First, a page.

How To Turn Defeat Into Victory

Marcos Brakenridge
3 min readJun 8, 2021


Photo by J E W E L M I T CH E L L on Unsplash

Social workers and others who work on skid row find many differences in age, religious faith, education, and background among the tragic souls who have dropped into America’s gutters. Some of those citizens are surprisingly young. Others are old. A sprinkling is college graduates; a few have essentially no formal education. Some are married; others are not. But the people on skid row do have something in common: each one is defeated, whipped, beaten. Each one has encountered situations that conquered him. Each is eager, even anxious, to tell you about the situation that wrecked him, about his own private Waterloo.

These situations cover the waterfront of human experience from “My wife ran out of me” to “I lost everything I had and had no place else to go” to “I did a couple of things that made me a social outcast, so I came down here.”

When we move up from skid row into the dominion of Mr. and Mrs. Average American, we see obvious differences in living habits. But again, we discover that Mr. Mediocre gives essentially the same reasons to explain his mediocrity as Mr. Skid Row gave to explain his complete collapse. Inside, Mr. Mediocre feels defeated.

He has unhealed wounds suffered in situations that beat him. Now he is super cautious. He plods along, ducking the thrill of living victoriously, discontented with himself. He feels beaten but tries hard to endure the sentence of mediocrity that “fate” has handed him.

He, too, has surrendered to defeat, but in a reasonably clean, socially “accepted” way.

Now, when we climb upstairs into the uncrowded world of success, we again discover people from every possible background. Corporate executives, leading ministers, government officials, top men in every field, we discover, come from poor homes, rich homes, broken homes, cotton patches, cornfields, and slums. These people, who lead every branch of our society, have experienced every tough situation you can describe.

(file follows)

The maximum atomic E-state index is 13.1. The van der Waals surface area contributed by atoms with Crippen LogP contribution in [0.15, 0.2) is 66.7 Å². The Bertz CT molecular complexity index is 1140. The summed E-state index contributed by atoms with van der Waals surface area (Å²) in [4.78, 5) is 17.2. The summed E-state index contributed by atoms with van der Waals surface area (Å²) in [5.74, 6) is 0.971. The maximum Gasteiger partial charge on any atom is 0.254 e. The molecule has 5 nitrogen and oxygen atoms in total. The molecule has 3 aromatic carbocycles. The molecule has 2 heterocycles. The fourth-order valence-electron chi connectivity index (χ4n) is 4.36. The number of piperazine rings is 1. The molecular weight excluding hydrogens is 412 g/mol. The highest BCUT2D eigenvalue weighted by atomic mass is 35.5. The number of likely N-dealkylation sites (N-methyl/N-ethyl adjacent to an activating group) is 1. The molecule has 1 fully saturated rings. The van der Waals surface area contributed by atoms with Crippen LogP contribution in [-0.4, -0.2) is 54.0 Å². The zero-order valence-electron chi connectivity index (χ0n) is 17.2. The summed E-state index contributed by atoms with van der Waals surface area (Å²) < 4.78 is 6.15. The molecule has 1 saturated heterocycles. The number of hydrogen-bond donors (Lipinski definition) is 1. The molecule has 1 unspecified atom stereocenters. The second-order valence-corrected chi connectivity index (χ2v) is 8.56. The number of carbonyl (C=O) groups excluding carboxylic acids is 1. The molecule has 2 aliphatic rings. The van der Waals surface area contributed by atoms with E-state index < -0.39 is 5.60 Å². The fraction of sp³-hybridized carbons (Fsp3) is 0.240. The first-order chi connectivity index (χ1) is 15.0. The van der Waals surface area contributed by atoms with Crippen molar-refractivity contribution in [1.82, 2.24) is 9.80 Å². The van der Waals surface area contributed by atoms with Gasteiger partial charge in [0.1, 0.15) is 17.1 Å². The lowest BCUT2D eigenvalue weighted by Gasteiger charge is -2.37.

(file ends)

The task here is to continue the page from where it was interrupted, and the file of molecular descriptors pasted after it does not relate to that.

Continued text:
It is possible to match every Mr. Skid Row with a Mr. Mediocre and a Mr. Success on every score — age, intelligence, background, nationality, you name it — with one exception. The one thing you can’t match them on is their response to defeat.

When the fellow we call Mr. Skid Row got knocked down, he failed to get up again. he just lay there, splattered out. Mr. Mediocre got op to his kneed, but he crawled away, and when out of sight, ran in the opposite direction so he’d be sure never to take a beating again.

But Mr. Success reacted differently when he got knocked down. He bounced up, learned a lesson, forgot the beating, and moved upward.

One of my closest friends is an exceptionally successful management consultant. When you walk into his office, you feel that you are really “uptown.” The fine furniture, the carpeting, the busy people, the important clients, all tell you his company is prosperous.

A cynic might say, “It must have taken a real con man to put across an operation like this.” But the cynic would be wrong. It didn’t take a con man. And it didn’t take a brilliant man or a wealthy man or a lucky man.

All (and I hesitate to use the word all because all means so much sometimes) all it took was a persistent man who never thought he was defeated.



Marcos Brakenridge

Entrepreneur, Investor & Life-Enthusiast. COO @ TopicInsights Media Publisher. Here to write and inspire the world of business.